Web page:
‘You will ask yourselves why we have kept silent up to now, why, in fact, we did not take you into our confidence days, even weeks, ago. My friends, we have been living through troublous times. The breakdown of our partnership within the European community and our withdrawal from it, due to no failure on our part, brought great economic difficulties, as I feared would be the case and as I warned you at the time, and our political autonomy and military supremacy were also endangered. ‘Now, thanks to our old allies and new partners, we are threatened no longer. The great combination of the United States and the United Kingdom, to be known henceforth as USUK, need fear no one. What we have to give is theirs, what they have to give is ours. We are a great and common people. I am proud to tell you that Her Majesty the Queen is at this moment on her way to Washington, to stay at the White House with the President of the United States, not only as his guest but as co-President of USUK. The President, in his turn, will enjoy a short period of office in Buckingham Palace.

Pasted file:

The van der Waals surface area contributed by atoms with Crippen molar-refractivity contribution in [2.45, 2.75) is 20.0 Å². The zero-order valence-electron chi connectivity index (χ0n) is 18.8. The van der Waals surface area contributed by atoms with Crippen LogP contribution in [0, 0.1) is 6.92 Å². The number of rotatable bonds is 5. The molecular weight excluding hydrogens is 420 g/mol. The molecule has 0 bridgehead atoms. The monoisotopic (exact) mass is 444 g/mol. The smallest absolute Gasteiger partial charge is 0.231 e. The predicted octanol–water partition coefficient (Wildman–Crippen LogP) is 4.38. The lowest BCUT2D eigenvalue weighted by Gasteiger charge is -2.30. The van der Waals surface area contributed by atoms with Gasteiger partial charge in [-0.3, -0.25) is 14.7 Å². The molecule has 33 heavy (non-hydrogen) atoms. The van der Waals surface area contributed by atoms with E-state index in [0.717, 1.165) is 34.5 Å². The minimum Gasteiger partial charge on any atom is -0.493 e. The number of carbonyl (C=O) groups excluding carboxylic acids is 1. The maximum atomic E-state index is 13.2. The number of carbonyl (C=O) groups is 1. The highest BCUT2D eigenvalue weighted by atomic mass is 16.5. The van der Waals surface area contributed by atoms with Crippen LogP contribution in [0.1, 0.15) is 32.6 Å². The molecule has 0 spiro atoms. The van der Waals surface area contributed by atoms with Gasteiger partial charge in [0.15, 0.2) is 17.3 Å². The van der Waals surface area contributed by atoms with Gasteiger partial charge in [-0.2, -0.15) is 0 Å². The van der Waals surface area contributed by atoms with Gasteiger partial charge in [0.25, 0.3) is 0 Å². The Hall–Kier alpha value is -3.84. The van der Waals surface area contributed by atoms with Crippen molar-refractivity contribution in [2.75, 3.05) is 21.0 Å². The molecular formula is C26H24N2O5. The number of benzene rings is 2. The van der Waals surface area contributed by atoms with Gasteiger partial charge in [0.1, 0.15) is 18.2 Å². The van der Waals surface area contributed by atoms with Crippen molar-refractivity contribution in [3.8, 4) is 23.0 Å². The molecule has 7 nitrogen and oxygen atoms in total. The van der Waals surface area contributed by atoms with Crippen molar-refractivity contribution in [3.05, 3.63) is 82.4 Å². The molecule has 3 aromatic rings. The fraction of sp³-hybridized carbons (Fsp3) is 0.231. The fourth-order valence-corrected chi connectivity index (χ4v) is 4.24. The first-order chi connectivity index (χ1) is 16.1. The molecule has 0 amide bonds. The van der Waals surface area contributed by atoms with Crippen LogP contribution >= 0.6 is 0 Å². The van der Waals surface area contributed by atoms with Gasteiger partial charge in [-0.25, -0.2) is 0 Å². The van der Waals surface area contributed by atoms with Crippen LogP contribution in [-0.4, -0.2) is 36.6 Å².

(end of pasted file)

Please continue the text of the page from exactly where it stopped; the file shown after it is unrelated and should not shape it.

‘Once again, you may ask, why were the people of this great nation not informed that these momentous changes were to take place? Because’ – and his voice dropped lower still – ‘it was essential, for the success of our enterprise, that no word of the project should become public knowledge until the union had come into being. Every loyal citizen will welcome this partnership as one of the greatest advances in our long and glorious history. But within the last few months a small minority – prompted by powerful groups in other countries with opposing interests to our own – have succeeded in causing grave disruption to our economic stability and to the peaceful rhythm of our daily lives. The damage caused has been out of all proportion to the insignificant numbers of those involved, and their cunning is such that few people outside their ranks have understood the perils to which their actions were exposing our nation. We could not run the risk of allowing this small body of malcontents to jeopardise the success of our great project. This is why you have woken up this morning to find our new allies already gathered on this island. I would ask you, wherever you meet with either our own armed services or those of the United States, acting singly or together, to give them your full co-operation. More than this, give them your friendship too. Citizens of USUK – long live the President of the United States, long live the Queen, long live our great and glorious people and the heritage we share.’